Feeds

Rambus sales, earnings rise on royalties

Licences signed in 2003 start to pay off

  • alert
  • submit to reddit

Intelligent flash storage arrays

Memory technology developer Rambus saw last year's XDR licences start to pay off during the third quarter of its 2004 fiscal year, the company reported last night.

Q3 yielded revenues of $38.8m, generating income of $10.4m. Both figures mark sequential and year-on-year gains. Revenues were up 10.0 per cent on Q2 and 35.7 per cent on Q3 2003, from $35m and $28.6m, respectively. Earnings rose 25.3 per cent and 108 per cent over the same periods, from $8.3m and $5m, respectively.

Cash and equivalents fell $13m to $219m, much of the drop going into a $11.1m cash payment for the purchase of "certain serial link patents and cells" from Cadence. The company also bought back $7.6m worth of its own stock. The $5.7m discrepancy between the loss to the cash reserve and the total spent was covered by operating cash flow, Rambus said.

Q3's revenues were driven by ongoing royalties: $30.5m, up 24 per cent on Q3 2003 and three per cent on Q2 2004. Those royalties came primarily from the XDR memory technology - aka 'Yellowstone' - licences Rambus signed with the likes of Samsung, Toshiba and Elpida during 2003, it said.

Another defining factor in Rambus' Q3 numbers was the cost of litigation. The company's cost of operations rose 15 per cent sequentially, from $22.2m to $28.1m. Some $1.9m of the extra expenditure was due to an "increase in litigation expense", Rambus admitted.

Rambus is currently fighting memory maker Infineon, with both companies sueing each other. Rambus also has lawsuits in action against Hynix, Micron and Siemens, Infineon's former owner. It alleges they conspired to prevent Rambus' RDRAM competing fairly in the market. It wants a total of $1bn in damages from them all.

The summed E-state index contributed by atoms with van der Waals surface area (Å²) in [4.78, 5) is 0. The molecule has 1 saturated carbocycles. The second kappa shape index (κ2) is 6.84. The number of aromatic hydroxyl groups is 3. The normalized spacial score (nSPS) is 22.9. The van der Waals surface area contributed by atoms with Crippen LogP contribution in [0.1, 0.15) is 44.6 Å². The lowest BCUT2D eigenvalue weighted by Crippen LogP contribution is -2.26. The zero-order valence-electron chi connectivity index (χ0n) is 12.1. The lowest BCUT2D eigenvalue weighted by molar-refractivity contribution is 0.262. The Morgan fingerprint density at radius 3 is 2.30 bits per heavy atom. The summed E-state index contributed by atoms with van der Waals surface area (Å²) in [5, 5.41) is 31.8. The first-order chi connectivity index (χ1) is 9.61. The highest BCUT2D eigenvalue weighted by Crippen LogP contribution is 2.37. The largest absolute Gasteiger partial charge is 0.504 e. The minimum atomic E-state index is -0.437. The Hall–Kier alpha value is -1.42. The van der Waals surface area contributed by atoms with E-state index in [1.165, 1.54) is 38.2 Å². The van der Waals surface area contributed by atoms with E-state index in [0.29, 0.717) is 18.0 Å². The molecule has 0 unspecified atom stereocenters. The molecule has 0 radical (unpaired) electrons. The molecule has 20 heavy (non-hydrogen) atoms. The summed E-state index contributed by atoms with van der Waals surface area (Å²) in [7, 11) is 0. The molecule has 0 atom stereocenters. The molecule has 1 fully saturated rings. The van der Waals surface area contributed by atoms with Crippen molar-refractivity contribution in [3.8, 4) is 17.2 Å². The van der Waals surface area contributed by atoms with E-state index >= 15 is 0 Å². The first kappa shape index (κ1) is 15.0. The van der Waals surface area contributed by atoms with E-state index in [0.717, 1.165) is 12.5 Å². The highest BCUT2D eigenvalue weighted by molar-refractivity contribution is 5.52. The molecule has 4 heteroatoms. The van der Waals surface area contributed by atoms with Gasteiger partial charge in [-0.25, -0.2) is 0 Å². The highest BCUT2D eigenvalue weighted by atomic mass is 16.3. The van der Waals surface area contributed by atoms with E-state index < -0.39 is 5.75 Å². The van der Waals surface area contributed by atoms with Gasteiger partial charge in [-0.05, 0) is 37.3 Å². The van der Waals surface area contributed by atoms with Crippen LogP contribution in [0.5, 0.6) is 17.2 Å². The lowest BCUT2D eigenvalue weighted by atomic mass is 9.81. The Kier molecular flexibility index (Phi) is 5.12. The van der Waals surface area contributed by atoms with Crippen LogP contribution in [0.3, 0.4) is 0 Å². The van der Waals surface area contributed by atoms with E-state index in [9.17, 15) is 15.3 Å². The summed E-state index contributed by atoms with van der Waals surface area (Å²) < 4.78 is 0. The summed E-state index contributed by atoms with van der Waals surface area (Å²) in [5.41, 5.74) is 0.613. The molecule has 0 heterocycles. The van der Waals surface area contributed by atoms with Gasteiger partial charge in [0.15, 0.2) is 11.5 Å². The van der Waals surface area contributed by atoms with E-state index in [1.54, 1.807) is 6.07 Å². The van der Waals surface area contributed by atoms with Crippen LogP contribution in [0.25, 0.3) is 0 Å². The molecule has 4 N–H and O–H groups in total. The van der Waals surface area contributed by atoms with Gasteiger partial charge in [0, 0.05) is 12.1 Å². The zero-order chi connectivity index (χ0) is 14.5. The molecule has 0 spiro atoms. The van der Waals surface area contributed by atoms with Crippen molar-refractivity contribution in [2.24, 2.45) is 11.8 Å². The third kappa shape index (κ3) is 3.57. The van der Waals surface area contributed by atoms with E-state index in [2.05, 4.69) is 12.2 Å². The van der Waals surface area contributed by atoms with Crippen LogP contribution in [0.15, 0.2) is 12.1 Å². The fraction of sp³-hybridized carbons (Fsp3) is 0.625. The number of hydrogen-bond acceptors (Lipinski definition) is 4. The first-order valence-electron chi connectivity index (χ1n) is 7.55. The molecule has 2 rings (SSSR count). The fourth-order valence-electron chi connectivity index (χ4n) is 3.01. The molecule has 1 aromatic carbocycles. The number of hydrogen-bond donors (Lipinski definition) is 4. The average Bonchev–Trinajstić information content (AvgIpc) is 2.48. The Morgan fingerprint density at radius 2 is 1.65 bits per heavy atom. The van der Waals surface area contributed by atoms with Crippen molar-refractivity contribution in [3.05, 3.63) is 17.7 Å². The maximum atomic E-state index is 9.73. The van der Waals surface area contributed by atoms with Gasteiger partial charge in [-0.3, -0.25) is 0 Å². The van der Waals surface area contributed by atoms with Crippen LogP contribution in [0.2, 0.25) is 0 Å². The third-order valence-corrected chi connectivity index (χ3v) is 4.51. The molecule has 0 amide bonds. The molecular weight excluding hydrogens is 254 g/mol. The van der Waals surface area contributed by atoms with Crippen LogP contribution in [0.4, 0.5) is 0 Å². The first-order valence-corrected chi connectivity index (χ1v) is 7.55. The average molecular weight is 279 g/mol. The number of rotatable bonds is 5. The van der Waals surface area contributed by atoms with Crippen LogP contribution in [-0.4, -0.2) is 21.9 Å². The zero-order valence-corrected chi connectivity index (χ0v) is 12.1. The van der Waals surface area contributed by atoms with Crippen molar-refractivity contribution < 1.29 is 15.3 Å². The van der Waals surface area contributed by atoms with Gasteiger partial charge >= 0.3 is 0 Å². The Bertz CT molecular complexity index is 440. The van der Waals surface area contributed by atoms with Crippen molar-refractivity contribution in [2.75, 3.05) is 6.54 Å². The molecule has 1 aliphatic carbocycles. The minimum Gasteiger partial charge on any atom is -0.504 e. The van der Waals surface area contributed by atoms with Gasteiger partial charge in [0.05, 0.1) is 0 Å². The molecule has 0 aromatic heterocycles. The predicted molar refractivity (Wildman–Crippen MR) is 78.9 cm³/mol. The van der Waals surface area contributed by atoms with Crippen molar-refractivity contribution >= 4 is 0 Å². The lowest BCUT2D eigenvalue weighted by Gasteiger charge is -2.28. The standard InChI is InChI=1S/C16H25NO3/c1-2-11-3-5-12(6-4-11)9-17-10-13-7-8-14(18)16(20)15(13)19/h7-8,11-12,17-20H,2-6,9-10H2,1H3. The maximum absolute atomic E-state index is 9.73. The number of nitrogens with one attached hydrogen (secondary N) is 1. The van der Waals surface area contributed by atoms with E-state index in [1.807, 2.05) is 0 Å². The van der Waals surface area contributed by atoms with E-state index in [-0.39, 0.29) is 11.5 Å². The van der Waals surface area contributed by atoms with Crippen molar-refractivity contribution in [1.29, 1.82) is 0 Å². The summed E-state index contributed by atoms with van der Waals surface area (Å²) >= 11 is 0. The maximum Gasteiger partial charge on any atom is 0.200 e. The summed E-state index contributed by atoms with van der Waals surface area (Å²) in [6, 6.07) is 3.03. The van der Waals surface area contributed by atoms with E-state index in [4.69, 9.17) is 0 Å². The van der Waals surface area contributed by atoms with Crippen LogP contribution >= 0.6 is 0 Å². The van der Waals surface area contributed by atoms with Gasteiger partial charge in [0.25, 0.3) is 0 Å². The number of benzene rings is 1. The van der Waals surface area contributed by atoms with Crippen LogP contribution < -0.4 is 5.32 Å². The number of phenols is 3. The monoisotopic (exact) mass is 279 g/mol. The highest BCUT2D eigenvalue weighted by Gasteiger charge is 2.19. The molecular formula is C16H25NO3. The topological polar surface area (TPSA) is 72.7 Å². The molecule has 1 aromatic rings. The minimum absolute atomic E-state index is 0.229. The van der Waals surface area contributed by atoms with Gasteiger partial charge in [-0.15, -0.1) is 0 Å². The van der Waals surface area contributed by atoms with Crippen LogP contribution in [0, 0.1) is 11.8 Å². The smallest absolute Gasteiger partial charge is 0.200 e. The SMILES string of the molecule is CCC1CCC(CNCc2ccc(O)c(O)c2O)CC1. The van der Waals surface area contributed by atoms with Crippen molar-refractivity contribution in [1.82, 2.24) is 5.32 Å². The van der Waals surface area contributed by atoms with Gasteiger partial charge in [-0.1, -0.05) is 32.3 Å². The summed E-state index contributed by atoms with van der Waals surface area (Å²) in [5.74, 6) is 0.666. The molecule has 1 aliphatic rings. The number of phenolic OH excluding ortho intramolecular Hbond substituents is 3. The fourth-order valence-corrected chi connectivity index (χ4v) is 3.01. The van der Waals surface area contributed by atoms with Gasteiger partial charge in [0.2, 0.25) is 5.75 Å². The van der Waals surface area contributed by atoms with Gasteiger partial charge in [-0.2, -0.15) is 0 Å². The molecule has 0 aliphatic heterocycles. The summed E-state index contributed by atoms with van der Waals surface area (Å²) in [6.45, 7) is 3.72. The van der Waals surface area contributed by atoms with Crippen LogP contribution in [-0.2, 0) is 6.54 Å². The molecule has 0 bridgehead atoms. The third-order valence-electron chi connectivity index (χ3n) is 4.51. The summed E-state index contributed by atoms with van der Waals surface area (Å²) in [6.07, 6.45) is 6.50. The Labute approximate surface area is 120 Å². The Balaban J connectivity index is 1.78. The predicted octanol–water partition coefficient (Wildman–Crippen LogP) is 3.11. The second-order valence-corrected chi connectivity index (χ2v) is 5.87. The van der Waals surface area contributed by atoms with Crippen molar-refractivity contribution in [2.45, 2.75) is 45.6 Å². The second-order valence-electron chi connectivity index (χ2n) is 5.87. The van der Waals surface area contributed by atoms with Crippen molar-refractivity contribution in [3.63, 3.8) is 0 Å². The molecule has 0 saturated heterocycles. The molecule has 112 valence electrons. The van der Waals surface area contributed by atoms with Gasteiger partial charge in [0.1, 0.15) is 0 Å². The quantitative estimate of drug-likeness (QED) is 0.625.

Meanwhile, the Federal Trade Commission is appealing against its own administrative judge's ruling that the organisation has no case to back its claim that Rambus acted fraudulently in its dealings with JEDEC, the memory standards organisation, during the development of the SDRAM specification. ®

Related stories

Rambus stock falls 13 per cent on appeal failure
Rambus sues for $1bn
FTC outlines appeal against Rambus ruling
FTC appeals against Rambus ruling
Judge throws out FTC case against Rambus
Rambus offers DDR controller cores
Rambus renames Yellowstone as XDR DRAM

Secure remote control for conventional and virtual desktops

More from The Register

next story
Facebook pays INFINITELY MORE UK corp tax than in 2012
Thanks for the £3k, Zuck. Doh! you're IN CREDIT. Guess not
Big Content outs piracy hotbeds: São Paulo, Beijing ... TORONTO?
MPAA calls Canadians a bunch of bootlegging movie thieves
Google Glassholes are UNDATEABLE – HP exec
You need an emotional connection, says touchy-feely MD... We can do that
Just don't blame Bono! Apple iTunes music sales PLUMMET
Cupertino revenue hit by cheapo downloads, says report
US court SHUTS DOWN 'scammers posing as Microsoft, Facebook support staff'
Netizens allegedly duped into paying for bogus tech advice
Feds seek potential 'second Snowden' gov doc leaker – report
Hang on, Ed wasn't here when we compiled THIS document
Verizon bankrolls tech news site, bans tech's biggest stories
No agenda here. Just don't ever mention Net neutrality or spying, ok?
prev story

Whitepapers

Cloud and hybrid-cloud data protection for VMware
Learn how quick and easy it is to configure backups and perform restores for VMware environments.
Getting started with customer-focused identity management
Learn why identity is a fundamental requirement to digital growth, and how without it there is no way to identify and engage customers in a meaningful way.
High Performance for All
While HPC is not new, it has traditionally been seen as a specialist area – is it now geared up to meet more mainstream requirements?
Storage capacity and performance optimization at Mizuno USA
Mizuno USA turn to Tegile storage technology to solve both their SAN and backup issues.
Protecting against web application threats using SSL
SSL encryption can protect server‐to‐server communications, client devices, cloud resources, and other endpoints in order to help prevent the risk of data loss and losing customer trust.